Another even more basic reason for the diversity is the fact that the diversity of the body reflects the diversity of God Himself. God is essentially diverse in at least two ways. First, God is diverse because He is a Trinitarian God. He is Father, Son, and Holy Spirit. The members of the Godhead are the same in essence-- equal in power and glory, but diverse in that they are different in Person. Second, God is diverse in the expression of his character. He is infinitely merciful, but he is also absolutely holy. He is enduringly patient, but he is also perfectly just. He is diverse in the expression of his character. Given the fact God gets more glory from a diverse body and there is diversity in the Godhead and diversity in His character its only natural that God would design diversity into his body, the church. This incredibly diverse planet and universe God has created with all its diverse elements profoundly express God’s diversity. Within the diversity of the body, each part is necessary for the body to work as God intends. We saw this previously in Ephesians 4:16. Speaking of Christ, Paul says, “From Him the whole body, joined and held together by every supporting ligament, grows and builds itself up in love, AS EACH PART DOES ITS WORK.”
A final truth impacting how the church accomplishes her mission and related to God’s diverse design of the body of Christ is: God has designed the body of Christ in a way that should prevent us from valuing one part of the body more than others. We see this in verses 22 and following. Beginning with verse 22 Paul tells us something about the exquisite wisdom God used in designing the body, “On the contrary, those parts of the body that seem to be weaker are indispensable, 23and the parts that we think are less honorable we treat with special honor. And the parts that are unpresentable are treated with special modesty, 24while our presentable parts need no special treatment. But God has combined the members of the body and has given greater honor to the parts that lacked it; Paul mentions three kinds of parts in the body. The NIV uses the words, “weaker,” “less honorable” and “unpresentable.” By illustrating from the human body, Paul acknowledges the reality that there are certain parts of Christ’s body that seem, from outward appearance to be less important. But he also reveals that God, in his brilliant design of the body has placed within the body a stunningly wise feature. That is, he has given a usefulness to the parts of the body that is counter-intuitive. That is, those parts that seem from outward appearances to be not all that necessary are in fact the MOST necessary for the function of the body. The weaker parts are in fact… “Indispensable.” The less honorable “we treat with special honor.” And the “unpresentable are treated with special modesty.” And the reason he has designed the body in this manner is in verse 25. “ 25so that there should be no division in the body, but that its parts should have equal concern for each other.” One purpose behind God’s design is to work against our tendency to divide by placing some people above others.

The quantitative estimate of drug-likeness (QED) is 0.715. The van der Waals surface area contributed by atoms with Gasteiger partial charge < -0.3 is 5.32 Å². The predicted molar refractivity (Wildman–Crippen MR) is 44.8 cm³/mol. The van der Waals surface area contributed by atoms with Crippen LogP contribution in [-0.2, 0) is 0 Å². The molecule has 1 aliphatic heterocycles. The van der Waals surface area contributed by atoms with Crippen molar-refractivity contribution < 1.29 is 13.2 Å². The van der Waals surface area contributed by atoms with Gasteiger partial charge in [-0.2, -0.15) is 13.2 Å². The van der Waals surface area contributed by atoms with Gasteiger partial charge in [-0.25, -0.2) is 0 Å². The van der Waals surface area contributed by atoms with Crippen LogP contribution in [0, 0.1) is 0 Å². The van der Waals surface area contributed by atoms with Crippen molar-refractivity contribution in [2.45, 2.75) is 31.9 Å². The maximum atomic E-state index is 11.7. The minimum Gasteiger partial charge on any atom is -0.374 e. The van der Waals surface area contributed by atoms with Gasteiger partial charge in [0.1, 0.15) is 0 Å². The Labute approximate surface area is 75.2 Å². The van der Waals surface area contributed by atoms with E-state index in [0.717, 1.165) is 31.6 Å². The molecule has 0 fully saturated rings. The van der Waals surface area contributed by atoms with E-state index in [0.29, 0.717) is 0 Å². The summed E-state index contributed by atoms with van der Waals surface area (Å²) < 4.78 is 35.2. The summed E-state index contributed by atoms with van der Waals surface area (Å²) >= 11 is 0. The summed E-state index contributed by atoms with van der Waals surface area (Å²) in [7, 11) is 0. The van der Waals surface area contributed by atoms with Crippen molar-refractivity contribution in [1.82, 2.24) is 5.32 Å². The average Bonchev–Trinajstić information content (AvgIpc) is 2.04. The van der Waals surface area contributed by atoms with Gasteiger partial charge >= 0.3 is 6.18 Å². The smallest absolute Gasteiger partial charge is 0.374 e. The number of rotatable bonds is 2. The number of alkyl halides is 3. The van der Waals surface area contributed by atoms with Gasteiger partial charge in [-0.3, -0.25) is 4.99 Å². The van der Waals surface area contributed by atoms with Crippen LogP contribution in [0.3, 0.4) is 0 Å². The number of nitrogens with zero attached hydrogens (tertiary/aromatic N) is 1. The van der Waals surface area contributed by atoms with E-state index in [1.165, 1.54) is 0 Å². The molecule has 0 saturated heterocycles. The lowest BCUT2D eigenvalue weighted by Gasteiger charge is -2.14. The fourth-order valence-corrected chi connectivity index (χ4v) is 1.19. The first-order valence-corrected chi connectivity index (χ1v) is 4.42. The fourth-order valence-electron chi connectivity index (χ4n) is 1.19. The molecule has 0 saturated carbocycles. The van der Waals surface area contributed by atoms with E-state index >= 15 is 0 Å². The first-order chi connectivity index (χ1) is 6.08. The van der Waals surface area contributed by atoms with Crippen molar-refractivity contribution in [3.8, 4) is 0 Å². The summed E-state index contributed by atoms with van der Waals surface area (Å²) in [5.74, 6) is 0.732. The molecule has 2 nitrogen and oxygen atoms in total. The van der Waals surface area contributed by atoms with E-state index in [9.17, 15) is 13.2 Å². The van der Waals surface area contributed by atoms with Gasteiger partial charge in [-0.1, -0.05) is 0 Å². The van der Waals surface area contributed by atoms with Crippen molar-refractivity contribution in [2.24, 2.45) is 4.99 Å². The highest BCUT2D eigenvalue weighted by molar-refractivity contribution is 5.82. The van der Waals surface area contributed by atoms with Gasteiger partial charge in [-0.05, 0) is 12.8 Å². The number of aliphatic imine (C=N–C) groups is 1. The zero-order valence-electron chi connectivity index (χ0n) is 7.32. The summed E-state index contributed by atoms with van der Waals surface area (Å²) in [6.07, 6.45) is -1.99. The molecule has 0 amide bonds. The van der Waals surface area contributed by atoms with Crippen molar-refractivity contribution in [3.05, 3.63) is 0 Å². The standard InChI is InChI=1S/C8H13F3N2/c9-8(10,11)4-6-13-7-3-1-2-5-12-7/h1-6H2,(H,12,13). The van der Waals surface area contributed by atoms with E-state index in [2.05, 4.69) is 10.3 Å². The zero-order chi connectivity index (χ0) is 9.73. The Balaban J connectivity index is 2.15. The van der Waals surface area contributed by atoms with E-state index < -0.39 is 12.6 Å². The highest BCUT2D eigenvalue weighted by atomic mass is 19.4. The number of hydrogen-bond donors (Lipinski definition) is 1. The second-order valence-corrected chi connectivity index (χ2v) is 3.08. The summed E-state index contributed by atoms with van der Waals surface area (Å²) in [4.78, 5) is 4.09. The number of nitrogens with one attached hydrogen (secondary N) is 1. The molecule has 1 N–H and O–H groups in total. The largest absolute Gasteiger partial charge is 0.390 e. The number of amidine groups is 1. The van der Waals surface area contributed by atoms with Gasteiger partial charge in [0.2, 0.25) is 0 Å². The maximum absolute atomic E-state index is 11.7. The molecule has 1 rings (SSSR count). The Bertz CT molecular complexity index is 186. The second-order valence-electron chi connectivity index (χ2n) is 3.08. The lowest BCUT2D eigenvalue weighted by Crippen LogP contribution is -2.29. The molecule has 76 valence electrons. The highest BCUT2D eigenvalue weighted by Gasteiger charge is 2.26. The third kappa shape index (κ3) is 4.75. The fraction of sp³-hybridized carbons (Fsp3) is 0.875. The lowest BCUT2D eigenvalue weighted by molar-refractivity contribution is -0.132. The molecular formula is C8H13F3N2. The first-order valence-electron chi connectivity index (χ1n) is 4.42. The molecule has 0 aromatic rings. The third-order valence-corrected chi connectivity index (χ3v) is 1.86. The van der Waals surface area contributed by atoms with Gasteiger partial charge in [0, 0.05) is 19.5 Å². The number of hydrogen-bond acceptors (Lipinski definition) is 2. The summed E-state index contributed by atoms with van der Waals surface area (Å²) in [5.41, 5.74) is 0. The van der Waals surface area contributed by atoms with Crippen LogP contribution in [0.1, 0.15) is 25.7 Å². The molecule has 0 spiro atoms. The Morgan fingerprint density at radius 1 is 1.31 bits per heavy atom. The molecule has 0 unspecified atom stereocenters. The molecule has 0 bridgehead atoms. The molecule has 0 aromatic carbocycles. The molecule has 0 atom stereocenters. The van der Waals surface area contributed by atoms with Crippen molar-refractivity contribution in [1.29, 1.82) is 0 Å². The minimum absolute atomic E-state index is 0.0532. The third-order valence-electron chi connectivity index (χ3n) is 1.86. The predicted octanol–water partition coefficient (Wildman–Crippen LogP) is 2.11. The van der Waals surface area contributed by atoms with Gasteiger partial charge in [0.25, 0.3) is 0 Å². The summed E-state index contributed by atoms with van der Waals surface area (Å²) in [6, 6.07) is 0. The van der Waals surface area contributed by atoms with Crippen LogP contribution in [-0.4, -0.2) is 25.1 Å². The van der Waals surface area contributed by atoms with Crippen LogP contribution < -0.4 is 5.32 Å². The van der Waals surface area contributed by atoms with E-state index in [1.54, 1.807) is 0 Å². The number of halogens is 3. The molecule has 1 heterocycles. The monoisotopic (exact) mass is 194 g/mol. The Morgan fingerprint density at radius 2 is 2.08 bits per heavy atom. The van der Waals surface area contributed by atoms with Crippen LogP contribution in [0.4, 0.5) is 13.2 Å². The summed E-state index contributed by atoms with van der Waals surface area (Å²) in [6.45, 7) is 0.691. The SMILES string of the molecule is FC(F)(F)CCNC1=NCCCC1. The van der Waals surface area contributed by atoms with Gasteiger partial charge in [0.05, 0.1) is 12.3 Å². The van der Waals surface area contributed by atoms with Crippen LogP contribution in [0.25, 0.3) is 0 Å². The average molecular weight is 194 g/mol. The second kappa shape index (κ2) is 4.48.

Let’s break this down just a bit and give some examples of what he means here. In the human body there are parts that seem to be weaker and I take that to mean parts that are easy to overlook because they don’t seem to be all that useful. Some of those parts are indeed essential like that part of our inner ear that controls our equilibrium that if its not working correctly it causes us to flop around like fish. The antibodies in our blood you can’t even see without a microscope but without them, we would rapidly die from infectious disease. They are indispensable to the body. Likewise, in the church there are parts that seem weaker. That is, we don’t see their ministry but without them the church would go down in flames very quickly. The best of several possible examples of this kind of gift is the ministry of intercession. That is, those people who are specifically called by God to pour their hearts out in prayer for the ministry of this church. These folks can spend hours a day in prayer for the church ministry crying out to God.
I agree with the pastor who said the intercessors have more influence in the church than perhaps anyone else in the body. These people have enormous influence in the body of Christ because they are constantly bringing the body and our many needs before the Lord for His provision, protection and anointing. Yet often, very few people in the body even know whom these folks are. Many times, these are elderly women who pour out their hearts before God. They are not visible and outwardly impressive, but if you take them out of the church, God’s work here is immeasurably hindered because they are one of the main pipelines for God’s supernatural work in Christ’s body. If we know that is true and think that way, that is going to check our natural response to divisively assign little value to people whose ministry we can’t see—like intercession. That understanding works to keep us from dividing because as we understand truths like that, we (verse 25) “share equal concern for each other.”